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Becoming a Better Trader: Cultivating Confidence

Becoming a Better Trader: Cultivating Confidence

Paul Robinson,
What's on this page

It goes without saying, but confidence is essential to trading or anything we set out to do, for that matter. There are certain ways to approach building confidence, maintaining it, and making sure you stay on track.

Check out this guide which goes hand-in-hand with this webinar “Traits of a Successful Trader”

Having a GAME-PLAN is paramount

A lot of traders approach the market without having a defined game-plan, that is, not having a full understanding of what their methodology is for identifying trade set-ups as well as what type of strategies they want to deploy to exploit their identified edge. Having a road-map in of itself will get you started off on the right foot and instill confidence before entering the ‘heat of battle’. The following are key factors to know…

Know your methodology/toolbox

There are countless ways to go about analyzing the market, with no truly right or wrong approach. The key point here is that you have a methodology, and a relatively simple one, as too much complexity causes paralysis by analysis, an enemy of confidence.

In addition to understanding your toolbox, whether it be technical, fundamental approaches, or a combination of the two, you should have specific trade set-ups outlined which you have found to give you an edge (statistical advantage over time).

What time-frame are you most comfortable with?

You should have a targeted time-frame. For example, the daily and 4-hr time-frame are excellent time-frames to concentrate on when trading FX. They provide ample information and opportunity, while slow enough that you aren’t forced to make decisions on the fly. This is where day-trading can become quite difficult, as it is mentally taxing due to the pace at which markets are fluctuating. Trading intra-day time-frames is certainly a viable approach, but make sure you understand what it entails. And be consistent, don't turn day-trades into swing-trades and swing-trades into day-trades, know your intentions ahead of time. This will help steer clear of indecision, another clear enemy to confidence.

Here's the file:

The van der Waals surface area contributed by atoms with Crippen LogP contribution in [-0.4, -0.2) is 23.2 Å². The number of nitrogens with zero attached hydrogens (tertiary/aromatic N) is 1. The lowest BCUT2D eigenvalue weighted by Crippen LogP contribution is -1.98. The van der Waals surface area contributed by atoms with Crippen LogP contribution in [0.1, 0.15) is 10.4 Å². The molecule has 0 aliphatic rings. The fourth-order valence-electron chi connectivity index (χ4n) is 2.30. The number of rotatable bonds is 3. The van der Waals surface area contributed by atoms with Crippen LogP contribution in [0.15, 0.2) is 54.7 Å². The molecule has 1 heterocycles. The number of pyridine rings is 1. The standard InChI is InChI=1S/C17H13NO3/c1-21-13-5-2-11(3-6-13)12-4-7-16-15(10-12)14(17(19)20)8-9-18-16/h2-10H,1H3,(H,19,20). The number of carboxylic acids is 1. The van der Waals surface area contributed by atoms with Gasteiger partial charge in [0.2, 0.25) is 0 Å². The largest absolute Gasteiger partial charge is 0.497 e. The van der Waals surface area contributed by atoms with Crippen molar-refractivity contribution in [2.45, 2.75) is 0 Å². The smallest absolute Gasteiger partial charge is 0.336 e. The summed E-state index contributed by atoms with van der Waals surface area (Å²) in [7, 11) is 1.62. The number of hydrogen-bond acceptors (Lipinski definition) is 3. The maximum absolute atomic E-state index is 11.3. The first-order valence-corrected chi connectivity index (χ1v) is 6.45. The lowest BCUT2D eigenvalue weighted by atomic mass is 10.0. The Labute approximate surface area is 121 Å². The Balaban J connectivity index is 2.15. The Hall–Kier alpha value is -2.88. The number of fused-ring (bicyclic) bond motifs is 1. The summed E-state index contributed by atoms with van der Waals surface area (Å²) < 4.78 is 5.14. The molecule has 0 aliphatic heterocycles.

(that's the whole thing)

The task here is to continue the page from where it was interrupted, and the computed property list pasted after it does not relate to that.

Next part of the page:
Which markets will you focus on?

Know the markets or currency pairs which you are trading, keeping your universe small is always a good idea. Not all asset classes or even instruments within an asset class move the same, they have their own personalities. Knowing the behavior of a small universe of symbols will give you more confidence when your P&L starts moving around.

Understand your tolerance for risk

One of the big mistakes traders often times make, is they tend to trade with too much risk. When you trade beyond what you’re capable of handling it leads to outsized losses and fear. Once fear sets in, it’s easy to lose objectivity and make even more mistakes. The accumulation of losses and mistakes of course then leads to diminished confidence.

What is an acceptable loss-per-trade, 0.25%, 0.5%, 1%, etc.? This varies from person-to-person, and is dependent on strategy type and time-frame you're focused on. Breakout strategies have lower win percentages, but typically higher risk/reward ratios, while range-trading strategies on the other hand typically have higher win percentages with lower risk/reward ratios. The former type of strategy means more consecutive losses, thus a good idea to trade with smaller size as a string of losers can add up quickly. The latter, you still have to account for a string of losers, just perhaps not as many.